Connecticut pedestrians are in close proximity to moving motor vehicles on a daily basis. Whether one is walking on a sidewalk, getting into a parked car on the street or crossing the street, pedestrians put a lot of trust in drivers. These individuals hope motorists are paying attention, following the laws, and putting pedestrian safety first. Tragically, though, this is not always the case.
For several years, pedestrian and bike advocacy group in Connecticut have sought new laws to increase financial penalties for reckless drivers who cause pedestrian accidents and collide with cyclists. Earlier this month, this measure advanced through the General Assembly when the Transportation Committee approved a bill raising penalties who do not exercise due care in avoiding a crash with a pedestrian or cyclist.
The Governor's Highway Safety Association issued a report earlier this month estimating that the number of pedestrian accident fatalities in the United States grew by 10 percent from the first half of 2015 compared to the same period in 2014. This is the largest one-year increase in fatal pedestrian accidents since the Fatality Analysis Reporting System was established in 1975. Reports for earlier years varied from a 10.5 percent annual drop to an 8.1 percent increase for the country.
During the last month alone, the Bridgeport Police Department investigated three deadly pedestrian accidents. To fight this problem, Bridgeport officials announced a traffic safety blitz which will incorporate speed traps to catch reckless and distracted drivers, as well as a crackdown on jaywalking.
The National Highway Transportation Safety Administration reported that Connecticut saw 47 pedestrian deaths in pedestrian accidents in 2014. However, the Auto Insurance Center also reviewed NHTSA data and issued a report identifying the states that were the most dangerous for pedestrians in 2014. America as a whole saw 5,000 pedestrian deaths that year. Intoxication was blamed as being involved in a disproportionate number of deaths in these crashes.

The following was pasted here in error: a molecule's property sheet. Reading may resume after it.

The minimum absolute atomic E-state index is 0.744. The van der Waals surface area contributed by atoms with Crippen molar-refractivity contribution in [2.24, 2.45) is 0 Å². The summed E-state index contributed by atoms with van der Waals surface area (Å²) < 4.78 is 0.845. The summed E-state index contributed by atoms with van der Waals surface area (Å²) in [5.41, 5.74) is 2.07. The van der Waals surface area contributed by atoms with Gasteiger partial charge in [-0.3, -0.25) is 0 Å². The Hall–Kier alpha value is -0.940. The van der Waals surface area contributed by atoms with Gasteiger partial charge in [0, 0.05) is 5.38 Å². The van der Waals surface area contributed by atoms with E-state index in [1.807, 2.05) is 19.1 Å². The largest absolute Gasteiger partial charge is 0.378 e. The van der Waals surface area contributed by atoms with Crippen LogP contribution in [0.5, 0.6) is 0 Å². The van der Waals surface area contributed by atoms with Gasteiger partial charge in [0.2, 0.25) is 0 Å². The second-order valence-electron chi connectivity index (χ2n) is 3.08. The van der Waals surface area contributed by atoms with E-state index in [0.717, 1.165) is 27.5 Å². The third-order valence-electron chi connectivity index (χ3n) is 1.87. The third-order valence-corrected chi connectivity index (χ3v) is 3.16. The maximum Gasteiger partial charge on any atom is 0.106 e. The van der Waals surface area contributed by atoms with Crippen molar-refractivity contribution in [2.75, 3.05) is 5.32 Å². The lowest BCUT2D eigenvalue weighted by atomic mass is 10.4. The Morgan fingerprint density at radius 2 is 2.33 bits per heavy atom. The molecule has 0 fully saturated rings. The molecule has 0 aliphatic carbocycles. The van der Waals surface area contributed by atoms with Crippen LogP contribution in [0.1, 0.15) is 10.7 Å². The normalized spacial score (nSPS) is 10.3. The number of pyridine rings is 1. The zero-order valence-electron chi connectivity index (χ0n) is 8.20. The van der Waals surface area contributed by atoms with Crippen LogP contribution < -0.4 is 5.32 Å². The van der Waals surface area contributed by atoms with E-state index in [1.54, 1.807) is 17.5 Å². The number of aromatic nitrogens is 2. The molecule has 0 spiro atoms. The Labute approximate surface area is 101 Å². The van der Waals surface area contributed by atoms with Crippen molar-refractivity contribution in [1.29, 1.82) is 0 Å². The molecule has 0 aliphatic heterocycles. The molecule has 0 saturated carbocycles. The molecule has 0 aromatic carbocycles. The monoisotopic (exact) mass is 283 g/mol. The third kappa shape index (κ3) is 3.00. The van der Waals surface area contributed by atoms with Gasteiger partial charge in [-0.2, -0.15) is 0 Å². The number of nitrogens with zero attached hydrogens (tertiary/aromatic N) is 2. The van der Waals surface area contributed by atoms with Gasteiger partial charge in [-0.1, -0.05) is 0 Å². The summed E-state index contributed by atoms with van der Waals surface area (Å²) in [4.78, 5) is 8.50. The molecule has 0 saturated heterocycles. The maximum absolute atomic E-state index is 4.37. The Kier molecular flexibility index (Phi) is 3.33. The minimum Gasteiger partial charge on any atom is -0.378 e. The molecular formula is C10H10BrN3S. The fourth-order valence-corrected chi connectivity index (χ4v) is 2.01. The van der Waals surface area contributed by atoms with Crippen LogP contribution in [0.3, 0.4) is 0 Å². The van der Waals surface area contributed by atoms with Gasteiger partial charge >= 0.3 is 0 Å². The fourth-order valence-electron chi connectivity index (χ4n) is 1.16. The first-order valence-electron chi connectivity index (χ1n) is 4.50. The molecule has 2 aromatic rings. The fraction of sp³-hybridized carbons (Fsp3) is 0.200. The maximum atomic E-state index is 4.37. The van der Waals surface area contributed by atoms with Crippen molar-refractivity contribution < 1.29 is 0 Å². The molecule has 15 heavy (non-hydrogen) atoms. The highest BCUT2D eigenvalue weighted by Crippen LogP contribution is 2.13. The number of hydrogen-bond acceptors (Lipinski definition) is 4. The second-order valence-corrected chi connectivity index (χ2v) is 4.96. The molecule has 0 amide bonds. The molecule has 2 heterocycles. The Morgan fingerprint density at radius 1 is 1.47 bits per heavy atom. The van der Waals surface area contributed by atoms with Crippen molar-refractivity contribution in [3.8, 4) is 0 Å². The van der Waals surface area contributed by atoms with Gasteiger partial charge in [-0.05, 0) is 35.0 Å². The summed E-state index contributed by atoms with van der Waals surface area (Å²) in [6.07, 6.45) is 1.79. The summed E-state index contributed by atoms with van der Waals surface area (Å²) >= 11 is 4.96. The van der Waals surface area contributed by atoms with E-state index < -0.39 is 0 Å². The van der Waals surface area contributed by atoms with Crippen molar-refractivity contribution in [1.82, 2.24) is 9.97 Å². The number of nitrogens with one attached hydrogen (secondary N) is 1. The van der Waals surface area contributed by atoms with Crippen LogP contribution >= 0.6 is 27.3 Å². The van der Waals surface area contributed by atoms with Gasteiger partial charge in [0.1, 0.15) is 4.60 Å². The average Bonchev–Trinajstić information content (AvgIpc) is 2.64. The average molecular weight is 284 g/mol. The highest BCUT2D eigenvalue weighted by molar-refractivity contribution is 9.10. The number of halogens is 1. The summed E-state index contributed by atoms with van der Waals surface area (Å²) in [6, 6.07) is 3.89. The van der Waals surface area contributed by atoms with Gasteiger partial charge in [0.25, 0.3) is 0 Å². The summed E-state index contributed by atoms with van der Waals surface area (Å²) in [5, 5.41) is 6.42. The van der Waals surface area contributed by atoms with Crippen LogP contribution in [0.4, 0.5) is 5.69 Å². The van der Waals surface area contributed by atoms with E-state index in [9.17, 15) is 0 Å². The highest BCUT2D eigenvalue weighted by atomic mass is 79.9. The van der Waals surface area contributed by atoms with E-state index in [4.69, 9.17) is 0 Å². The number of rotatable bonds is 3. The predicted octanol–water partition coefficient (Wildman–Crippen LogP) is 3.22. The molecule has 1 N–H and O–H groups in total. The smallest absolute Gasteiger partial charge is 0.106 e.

The National Highway Transportation Safety Administration reported 47 deaths in pedestrian accidents in Connecticut in 2014. However, negligence is not the only cause of these accidents, which may also be blamed on reckless and even criminal behavior.
Holiday cheer cannot erase the risk of accidents to pedestrians in Connecticut. In fact, the revelry and travel associated with this seasons can pose grater danger. Alcohol always poses risks to pedestrians, and the holiday seasons sees more than its share of drinking. This season also sees drivers drinking more than usual because of parties and reunions among friends and families.
Children of a person who is killed or injured by the negligence or recklessness of another person may file a personal injury or wrongful death action in Connecticut. Children can seek economic damages in these types of cases, such as loss of support for living expenses and education.
Wealthier neighborhoods may have better schools and lower crime. However, a 2014 report from "Governing" magazine indicates that income may also play a role in pedestrian safety. The magazine, which addresses issues relating to state and local government administration, issued a report finding that poorer areas suffer almost twice the number of pedestrian accidents than more affluent communities.
Driver negligence is not the sole cause of pedestrian accidents. Poorly designed or defective infrastructure may also constitute a factor in these accidents.